Top Five Things to Do in Houston This Weekend: SPANK! The Fifty Shades Parody, plus Memory House, the Iranian Film Festival and More
We knew it was only a matter of time before "mommy porn" hit the stage and here it is with the new musical SPANK! The Fifty Shades Parody, our must-see show for Friday. Written and directed by Jim Millan (Kids in the Hall, Marijuana-Logues with Tommy Chong), SPANK! is loosely based on the Fifty Shades of Grey trilogy by E.L. James. The stage show adds a little much-needed satire. Actually, a lot of much-needed satire. (Think Saturday Night Live meets Chippendales and you get an idea of the SPANK!'s tone.) The original story featured 22-year-old Anastasia Steele and an impossibly wealthy and handsome business magnate, Christian Grey. In SPANK!, the sexually adventurous lovers are Tasha Woode (played by Alice Moran) and Hugh Hanson (Patrick Whalen). The books caused a literary uproar when they were released and dozens of Grey wannabes have flooded the market trying to recapture James's sexy magic). The Grey author hasn't authorized the SPANK!, but we're guessing even she'd get a giggle or two out of it.
See SPANK! at 8 p.m. Friday and Saturday. Wortham Theater, 501 Texas. For information, visit the Society for the Performing Arts Houston website or call 713-227-4772. $39 to $49.
Not interested in "mommy porn?" We've got another Friday option, Memory House. Several years ago, playwright and college professor Kathleen Tolan interviewed a woman who had adopted a six-year-old girl from a village in Russia and brought her to New York City. In the play, Tolan paired that adopted-from-Russia daughter idea -- moving the character's age to her late teens -- with some of her own experiences as a parent whose daughter had just undergone the college admissions process. The resulting play, set in a kitchen at night, matches mother Maggie -- trying to put together a blueberry pie -- with her critical daughter Katia, who is carping at mom while avoiding writing the college essays that are due at midnight. "Teenagers are much more kind of given to extremes and black-and-white assertions and that's really compelling," Tolan says of the play, which was first performed in 2005 and is making its regional premiere at Main Street Theatre. But this story "of leaving home and being left," Tolan says, isn't just tension and sadness; it has humor throughout. Main Street Theatre Artistic Director Rebecca Greene Udden (a parent in real life) will play Maggie, while Joanna Hubbard (Life Is a Dream) plays Katia.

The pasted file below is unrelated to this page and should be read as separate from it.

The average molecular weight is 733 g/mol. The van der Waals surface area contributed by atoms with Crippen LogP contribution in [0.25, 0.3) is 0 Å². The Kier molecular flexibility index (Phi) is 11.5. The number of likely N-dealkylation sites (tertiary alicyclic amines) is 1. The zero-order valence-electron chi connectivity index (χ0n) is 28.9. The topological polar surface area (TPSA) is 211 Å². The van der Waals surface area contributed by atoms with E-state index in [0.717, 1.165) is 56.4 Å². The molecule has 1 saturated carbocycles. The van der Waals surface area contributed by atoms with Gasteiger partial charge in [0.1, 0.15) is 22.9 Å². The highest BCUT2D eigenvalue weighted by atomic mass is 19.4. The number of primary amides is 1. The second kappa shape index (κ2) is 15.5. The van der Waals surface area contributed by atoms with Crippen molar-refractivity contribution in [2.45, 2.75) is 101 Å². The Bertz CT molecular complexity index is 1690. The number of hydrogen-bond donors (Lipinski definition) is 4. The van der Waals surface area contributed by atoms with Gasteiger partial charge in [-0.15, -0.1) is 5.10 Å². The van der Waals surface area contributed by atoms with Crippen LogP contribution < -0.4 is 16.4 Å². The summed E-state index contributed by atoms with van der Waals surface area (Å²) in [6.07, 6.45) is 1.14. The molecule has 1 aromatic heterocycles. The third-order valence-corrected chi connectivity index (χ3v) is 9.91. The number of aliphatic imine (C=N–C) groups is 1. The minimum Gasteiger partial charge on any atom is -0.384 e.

Memory House hits the stage at 7:30 p.m. Thursdays, 8 p.m. Fridays and Saturdays and 3 p.m. Sundays through February 10. Main Street Theater, Rice Village, 2540 Times Boulevard. For information, visit the Main Street Theater website or call 713-524-6706. $20 to $36.
We're not trying to spread rumors, but our choice for Saturday, comedian Dominique is a bona fide stamp stealer. Before she was performing on Def Comedy Jam and Chappelle's Show, she was a Washington, D.C., postal worker, though not a very scrupulous one. She admits she took 20 books of stamps as a perk when she quit to pursue comedy full-time, a sort of parting gift to herself. But she notes that Jesus has her back on stuff like that. "If it don't make you happy, pray over it and let it go," she says. "That's why I don't pay credit card bills anymore. I prayed and Jesus told me, let it go. So I sent the company the letter that Jesus sent me. And I told them if they kept playing with me, they gonna get struck down." That attitude might not do much for her credit score, but she notes that bad credit has its perks: "You don't have to worry about identity theft."